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ORNL group wins annual award presented by DOE

OAK RIDGE, Tenn., June 8, 1995 — A team that developed a new battery technology at the Department of Energy's (DOE) Oak Ridge National Laboratory (ORNL) was recently presented DOE's Division of Materials Sciences Annual Award for Significant Implication for DOE-Related Technologies.

The team, headed by Dr. John Bates of ORNL's Solid State Division, developed a thin-film battery using electrodes of lithium and noncrystalline vanadium oxide with at least two times the energy density of conventional technology. This development was possible as a result of the group's discovery in 1991 of a new lithium electrolyte, lithium phosphorus oxynitride. Electrolytes are chemical compounds that allow the conduction of ions (lithium ions in this case), but not electrons.

Advantages of the new battery technology include: .

o Batteries can be fabricated in a variety of shapes and to any required size, large or small, on virtually any type of substrate.

o They have unsurpassed specific energy and energy density.

o They are unmatched in the number of charge-discharge cycles and safety.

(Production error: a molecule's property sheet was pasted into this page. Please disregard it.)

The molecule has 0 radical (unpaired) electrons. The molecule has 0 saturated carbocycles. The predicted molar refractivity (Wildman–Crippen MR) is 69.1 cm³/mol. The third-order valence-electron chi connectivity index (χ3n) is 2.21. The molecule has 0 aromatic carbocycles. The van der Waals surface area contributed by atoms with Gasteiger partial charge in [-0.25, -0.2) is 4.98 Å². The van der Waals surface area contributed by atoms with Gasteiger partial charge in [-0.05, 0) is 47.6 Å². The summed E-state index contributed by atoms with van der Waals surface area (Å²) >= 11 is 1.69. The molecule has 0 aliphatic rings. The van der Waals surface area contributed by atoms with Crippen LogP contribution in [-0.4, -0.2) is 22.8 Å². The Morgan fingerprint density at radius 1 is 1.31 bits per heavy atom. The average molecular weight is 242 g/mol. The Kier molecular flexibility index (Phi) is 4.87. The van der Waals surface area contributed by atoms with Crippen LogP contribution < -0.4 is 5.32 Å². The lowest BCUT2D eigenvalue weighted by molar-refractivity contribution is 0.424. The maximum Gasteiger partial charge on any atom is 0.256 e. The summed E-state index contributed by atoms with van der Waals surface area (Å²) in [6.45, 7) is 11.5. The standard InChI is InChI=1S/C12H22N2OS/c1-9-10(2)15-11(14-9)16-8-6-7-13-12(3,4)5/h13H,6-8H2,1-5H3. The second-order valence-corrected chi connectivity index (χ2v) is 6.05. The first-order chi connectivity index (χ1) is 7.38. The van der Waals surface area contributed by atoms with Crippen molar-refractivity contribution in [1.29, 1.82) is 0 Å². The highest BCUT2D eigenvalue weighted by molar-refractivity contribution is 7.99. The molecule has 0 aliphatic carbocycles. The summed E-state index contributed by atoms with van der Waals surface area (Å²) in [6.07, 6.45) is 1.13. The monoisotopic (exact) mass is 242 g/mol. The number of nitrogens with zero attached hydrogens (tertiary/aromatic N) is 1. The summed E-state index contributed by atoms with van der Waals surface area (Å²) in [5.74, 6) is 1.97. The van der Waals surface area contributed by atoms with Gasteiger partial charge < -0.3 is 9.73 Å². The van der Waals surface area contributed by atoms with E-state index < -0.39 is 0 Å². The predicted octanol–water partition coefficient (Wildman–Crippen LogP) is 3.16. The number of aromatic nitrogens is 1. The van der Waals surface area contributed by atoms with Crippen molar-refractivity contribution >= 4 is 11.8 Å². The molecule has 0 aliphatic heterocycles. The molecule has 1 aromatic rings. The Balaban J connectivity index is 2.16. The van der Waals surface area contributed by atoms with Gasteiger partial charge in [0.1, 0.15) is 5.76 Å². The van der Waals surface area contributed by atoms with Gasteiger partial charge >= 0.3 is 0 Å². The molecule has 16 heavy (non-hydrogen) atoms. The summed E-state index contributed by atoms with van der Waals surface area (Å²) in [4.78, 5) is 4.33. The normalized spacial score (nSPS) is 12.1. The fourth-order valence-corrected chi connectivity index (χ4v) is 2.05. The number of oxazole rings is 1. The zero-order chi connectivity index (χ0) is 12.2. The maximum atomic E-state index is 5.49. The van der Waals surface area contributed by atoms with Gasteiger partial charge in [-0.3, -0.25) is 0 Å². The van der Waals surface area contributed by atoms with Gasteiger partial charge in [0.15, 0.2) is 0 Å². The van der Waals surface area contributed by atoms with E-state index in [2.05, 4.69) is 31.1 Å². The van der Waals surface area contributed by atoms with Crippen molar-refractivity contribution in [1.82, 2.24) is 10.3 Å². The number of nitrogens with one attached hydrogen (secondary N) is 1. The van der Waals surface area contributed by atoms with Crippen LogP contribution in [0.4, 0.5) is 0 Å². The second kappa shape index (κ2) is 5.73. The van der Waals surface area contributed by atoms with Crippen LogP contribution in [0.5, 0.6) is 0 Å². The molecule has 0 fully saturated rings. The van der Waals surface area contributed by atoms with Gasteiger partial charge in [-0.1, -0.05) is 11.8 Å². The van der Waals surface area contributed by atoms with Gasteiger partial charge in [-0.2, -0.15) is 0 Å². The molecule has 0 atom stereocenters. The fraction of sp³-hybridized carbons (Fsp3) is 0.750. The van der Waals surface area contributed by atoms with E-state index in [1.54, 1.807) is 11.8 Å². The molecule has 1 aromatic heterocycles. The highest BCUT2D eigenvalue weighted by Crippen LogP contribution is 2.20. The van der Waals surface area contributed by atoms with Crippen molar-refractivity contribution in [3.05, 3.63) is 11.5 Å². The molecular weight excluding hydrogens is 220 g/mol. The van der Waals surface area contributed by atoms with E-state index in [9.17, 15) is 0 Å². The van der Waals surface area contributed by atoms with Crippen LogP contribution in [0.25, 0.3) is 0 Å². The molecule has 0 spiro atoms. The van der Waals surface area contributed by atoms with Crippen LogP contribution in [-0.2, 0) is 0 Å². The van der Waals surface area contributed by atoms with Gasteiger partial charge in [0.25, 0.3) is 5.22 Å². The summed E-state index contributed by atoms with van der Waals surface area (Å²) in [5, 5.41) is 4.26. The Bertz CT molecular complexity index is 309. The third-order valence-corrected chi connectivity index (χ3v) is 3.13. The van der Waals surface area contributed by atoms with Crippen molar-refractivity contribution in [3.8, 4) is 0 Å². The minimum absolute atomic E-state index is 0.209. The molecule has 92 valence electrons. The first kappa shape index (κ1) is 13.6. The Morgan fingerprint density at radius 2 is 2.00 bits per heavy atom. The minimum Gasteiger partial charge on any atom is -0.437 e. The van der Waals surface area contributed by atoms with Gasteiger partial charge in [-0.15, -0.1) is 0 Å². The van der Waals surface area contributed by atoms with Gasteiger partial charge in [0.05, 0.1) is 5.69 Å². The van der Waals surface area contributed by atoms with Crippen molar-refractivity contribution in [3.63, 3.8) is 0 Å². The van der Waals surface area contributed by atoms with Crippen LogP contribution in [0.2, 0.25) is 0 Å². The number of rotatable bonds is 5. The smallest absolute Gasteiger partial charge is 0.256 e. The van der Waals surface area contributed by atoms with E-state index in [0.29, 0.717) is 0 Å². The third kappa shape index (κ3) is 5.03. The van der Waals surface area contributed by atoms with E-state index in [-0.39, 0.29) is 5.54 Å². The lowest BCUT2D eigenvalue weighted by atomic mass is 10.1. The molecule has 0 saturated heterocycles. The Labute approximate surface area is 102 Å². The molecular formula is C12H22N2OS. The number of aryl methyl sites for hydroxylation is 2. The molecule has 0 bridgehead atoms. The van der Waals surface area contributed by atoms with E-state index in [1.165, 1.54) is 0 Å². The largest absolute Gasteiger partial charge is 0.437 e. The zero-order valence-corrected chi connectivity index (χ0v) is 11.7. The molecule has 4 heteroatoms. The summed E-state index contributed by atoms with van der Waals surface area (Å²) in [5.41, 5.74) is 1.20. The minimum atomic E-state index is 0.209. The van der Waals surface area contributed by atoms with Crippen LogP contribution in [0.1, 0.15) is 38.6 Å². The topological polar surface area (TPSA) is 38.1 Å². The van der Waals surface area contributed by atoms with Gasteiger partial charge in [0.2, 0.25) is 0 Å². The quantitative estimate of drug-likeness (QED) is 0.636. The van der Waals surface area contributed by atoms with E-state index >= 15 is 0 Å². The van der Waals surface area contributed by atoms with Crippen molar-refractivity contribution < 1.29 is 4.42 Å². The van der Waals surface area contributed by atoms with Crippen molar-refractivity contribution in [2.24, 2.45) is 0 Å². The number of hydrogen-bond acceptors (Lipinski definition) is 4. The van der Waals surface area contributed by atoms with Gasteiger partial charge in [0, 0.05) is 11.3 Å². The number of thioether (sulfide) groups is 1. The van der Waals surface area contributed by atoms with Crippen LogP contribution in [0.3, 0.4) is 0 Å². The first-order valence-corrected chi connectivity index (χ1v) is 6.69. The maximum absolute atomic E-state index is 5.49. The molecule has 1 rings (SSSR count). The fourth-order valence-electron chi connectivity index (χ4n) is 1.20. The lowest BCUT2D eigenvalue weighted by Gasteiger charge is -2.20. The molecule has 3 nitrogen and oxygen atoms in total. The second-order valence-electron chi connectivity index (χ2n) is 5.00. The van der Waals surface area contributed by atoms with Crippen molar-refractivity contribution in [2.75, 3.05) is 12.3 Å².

o Because the batteries are all solid state, no gaseous components are generated during operation, and only heat is produced in the event of a short circuit.

o There is a protective coating that not only seals the lithium anode and other cell components from air and water vapor, but also serves to encapsulate the battery and protect the substrate or nearby components from contact with lithium.

o Batteries can operate over a wider temperature range limited at the upper end only by the melting point of lithium at 180 degrees centigrade.

The battery, between five and seven micrometers thick, can be used as the power source for a number of applications, including amplifiers for transdermal electrodes, personal hazardous gas sensor cards, miniature transmitters and micromachines.

Other members of the team are Nancy Dudney, Chris Luck, Greg Gruzalski, Leo Kwak, Dan Lubben, Bo Wang, Xiaohua Yu and Agnes van Zomeran.

ORNL, one of DOE's multiprogram national research and development facilities, is managed by Lockheed Martin Energy Systems, which also manages the Oak Ridge K-25 Site and the Oak Ridge Y-12 Plant.